Colette stares at Grancis with bewilderment and confusion, the memory of her shooting The Captain to blowing dust flashing in her mind, but she decides not to ask the specifics- the mysteriousness is beyond both of them. “Well… it was my pleasure, Gran. I’m happy to help.”

  Grancis hugs Colette. “I’m happy you’re okay,” Grancis says, brushing her head against Colette’s shoulder.

  Stunned for only a moment, Colette drops the mop and returns the embrace. “Yeah, I’m glad you’re okay too.”

  “APPRENTICE MEAT! WHERE ARE YOU OF THE BEING? WE HAVE MUCH OF THE COOKING TO DO!” A giant crustacean cries out from the kitchen as a pleased Captain turns out and goes to his quarters to read a book.

  Grancis draws a powerful breath. “I’LL BE RIGHT THERE, MASTER BORIS!” With that, Grancis says goodbye and rushes off to prepare lunch.

  Colette is back to mopping, but as she continues, she watches The Captain go up to his quarters. For a moment, he turns around and looks at her. For a few fleeting seconds, they do nothing, and then they both smile and nod. The Captain turns to his quarters, and Colette to the deck. She realizes that as much as an incomprehensible asshole The Captain can be, he has her back. She spends the rest of the morning swabbing the deck, whistling an old tune from the town she came from.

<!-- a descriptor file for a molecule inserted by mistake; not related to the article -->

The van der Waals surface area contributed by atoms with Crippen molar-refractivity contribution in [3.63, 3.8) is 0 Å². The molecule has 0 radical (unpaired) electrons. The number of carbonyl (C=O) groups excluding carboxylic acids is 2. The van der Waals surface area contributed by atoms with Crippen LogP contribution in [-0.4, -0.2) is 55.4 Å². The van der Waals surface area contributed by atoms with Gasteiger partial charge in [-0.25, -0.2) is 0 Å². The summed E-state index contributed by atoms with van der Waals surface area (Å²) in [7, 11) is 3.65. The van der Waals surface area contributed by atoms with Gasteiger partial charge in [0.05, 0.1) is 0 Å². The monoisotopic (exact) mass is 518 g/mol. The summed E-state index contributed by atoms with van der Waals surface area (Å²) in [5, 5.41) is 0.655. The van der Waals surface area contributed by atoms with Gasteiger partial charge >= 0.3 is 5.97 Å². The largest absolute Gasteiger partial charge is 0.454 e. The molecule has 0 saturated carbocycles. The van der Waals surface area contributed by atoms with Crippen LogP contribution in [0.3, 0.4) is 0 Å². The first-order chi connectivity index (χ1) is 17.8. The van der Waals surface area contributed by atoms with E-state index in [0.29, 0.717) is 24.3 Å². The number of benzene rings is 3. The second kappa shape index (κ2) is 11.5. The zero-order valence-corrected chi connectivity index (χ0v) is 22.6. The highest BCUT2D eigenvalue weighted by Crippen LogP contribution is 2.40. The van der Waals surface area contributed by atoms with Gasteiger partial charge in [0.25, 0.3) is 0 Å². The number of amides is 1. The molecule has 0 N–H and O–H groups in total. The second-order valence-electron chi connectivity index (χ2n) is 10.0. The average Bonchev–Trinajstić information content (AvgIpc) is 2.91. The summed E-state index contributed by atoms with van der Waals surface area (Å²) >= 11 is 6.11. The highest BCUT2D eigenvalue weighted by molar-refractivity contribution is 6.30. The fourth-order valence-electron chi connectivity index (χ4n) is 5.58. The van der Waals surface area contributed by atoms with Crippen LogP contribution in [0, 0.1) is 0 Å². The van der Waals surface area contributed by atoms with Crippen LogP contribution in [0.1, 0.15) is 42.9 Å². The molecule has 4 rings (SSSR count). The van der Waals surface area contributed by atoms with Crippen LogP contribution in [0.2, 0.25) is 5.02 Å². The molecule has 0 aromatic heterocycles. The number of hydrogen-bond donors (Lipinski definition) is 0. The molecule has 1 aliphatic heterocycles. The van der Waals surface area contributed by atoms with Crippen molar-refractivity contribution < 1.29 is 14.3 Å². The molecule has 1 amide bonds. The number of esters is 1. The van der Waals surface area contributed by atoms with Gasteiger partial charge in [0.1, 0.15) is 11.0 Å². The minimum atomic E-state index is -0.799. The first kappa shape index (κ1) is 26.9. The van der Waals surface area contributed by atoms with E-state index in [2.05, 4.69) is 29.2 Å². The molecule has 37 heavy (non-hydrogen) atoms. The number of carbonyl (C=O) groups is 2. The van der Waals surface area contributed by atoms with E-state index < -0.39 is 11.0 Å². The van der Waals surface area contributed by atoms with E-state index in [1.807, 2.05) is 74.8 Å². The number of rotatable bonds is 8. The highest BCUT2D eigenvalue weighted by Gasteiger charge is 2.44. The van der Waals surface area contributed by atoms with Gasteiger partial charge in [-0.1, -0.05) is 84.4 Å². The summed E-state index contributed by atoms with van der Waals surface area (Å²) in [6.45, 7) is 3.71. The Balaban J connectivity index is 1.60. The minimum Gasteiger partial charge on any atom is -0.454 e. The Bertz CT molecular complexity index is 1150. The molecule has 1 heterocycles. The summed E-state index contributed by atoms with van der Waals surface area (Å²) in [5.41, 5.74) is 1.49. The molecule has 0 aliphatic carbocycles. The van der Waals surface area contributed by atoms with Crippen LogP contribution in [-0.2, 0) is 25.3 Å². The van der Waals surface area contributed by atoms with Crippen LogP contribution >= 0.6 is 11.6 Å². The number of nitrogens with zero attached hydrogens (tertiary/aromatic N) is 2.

-To Be Continued-

  (Chapter 1 from Nocturna League: The Sunken Breath included after the break!)

  If you’d like, sign up for updates on new releases and get some more free stories.

  Also, I’d love a review as well. It literally would make my day. Thank you!

  Good day,

  I certainly hope you enjoyed this story- it means quite a lot that you’ve read my work; whispering in your ear is entertaining, hopefully for both of us.